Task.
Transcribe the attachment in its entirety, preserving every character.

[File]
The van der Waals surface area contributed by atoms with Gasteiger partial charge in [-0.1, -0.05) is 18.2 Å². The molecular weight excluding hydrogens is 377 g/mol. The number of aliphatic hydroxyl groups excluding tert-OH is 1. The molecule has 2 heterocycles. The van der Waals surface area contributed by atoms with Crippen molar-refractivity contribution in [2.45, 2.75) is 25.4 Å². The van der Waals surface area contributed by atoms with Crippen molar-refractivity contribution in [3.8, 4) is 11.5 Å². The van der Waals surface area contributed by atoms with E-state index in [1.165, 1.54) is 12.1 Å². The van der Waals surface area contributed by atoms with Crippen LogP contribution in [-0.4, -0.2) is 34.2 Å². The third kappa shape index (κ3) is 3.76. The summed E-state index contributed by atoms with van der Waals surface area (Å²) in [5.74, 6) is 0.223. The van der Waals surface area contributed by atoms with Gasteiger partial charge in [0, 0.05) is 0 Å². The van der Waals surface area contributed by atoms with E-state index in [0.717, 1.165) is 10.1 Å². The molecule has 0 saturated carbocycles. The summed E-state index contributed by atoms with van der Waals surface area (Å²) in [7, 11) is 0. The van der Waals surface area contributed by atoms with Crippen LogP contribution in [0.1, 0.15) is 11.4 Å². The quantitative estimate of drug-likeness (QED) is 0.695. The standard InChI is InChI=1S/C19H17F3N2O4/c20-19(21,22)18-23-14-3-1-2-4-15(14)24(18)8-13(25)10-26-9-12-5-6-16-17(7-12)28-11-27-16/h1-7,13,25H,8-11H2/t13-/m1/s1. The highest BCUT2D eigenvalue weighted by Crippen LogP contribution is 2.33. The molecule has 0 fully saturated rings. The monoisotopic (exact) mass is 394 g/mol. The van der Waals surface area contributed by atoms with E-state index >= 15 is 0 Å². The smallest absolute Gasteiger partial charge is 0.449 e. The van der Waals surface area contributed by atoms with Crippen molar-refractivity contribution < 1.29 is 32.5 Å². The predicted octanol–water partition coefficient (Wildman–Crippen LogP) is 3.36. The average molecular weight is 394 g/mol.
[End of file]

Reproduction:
The van der Waals surface area contributed by atoms with Gasteiger partial charge in [-0.1, -0.05) is 18.2 Å². The molecular weight excluding hydrogens is 377 g/mol. The number of aliphatic hydroxyl groups excluding tert-OH is 1. The molecule has 2 heterocycles. The van der Waals surface area contributed by atoms with Crippen molar-refractivity contribution in [2.45, 2.75) is 25.4 Å². The van der Waals surface area contributed by atoms with Crippen molar-refractivity contribution in [3.8, 4) is 11.5 Å². The van der Waals surface area contributed by atoms with E-state index in [1.165, 1.54) is 12.1 Å². The van der Waals surface area contributed by atoms with Crippen LogP contribution in [-0.4, -0.2) is 34.2 Å². The third kappa shape index (κ3) is 3.76. The summed E-state index contributed by atoms with van der Waals surface area (Å²) in [5.74, 6) is 0.223. The van der Waals surface area contributed by atoms with Gasteiger partial charge in [0, 0.05) is 0 Å². The van der Waals surface area contributed by atoms with E-state index in [0.717, 1.165) is 10.1 Å². The molecule has 0 saturated carbocycles. The summed E-state index contributed by atoms with van der Waals surface area (Å²) in [7, 11) is 0. The van der Waals surface area contributed by atoms with Crippen LogP contribution in [0.1, 0.15) is 11.4 Å². The quantitative estimate of drug-likeness (QED) is 0.695. The standard InChI is InChI=1S/C19H17F3N2O4/c20-19(21,22)18-23-14-3-1-2-4-15(14)24(18)8-13(25)10-26-9-12-5-6-16-17(7-12)28-11-27-16/h1-7,13,25H,8-11H2/t13-/m1/s1. The highest BCUT2D eigenvalue weighted by Crippen LogP contribution is 2.33. The molecule has 0 fully saturated rings. The monoisotopic (exact) mass is 394 g/mol. The van der Waals surface area contributed by atoms with E-state index >= 15 is 0 Å². The smallest absolute Gasteiger partial charge is 0.449 e. The van der Waals surface area contributed by atoms with Crippen molar-refractivity contribution < 1.29 is 32.5 Å². The predicted octanol–water partition coefficient (Wildman–Crippen LogP) is 3.36. The average molecular weight is 394 g/mol.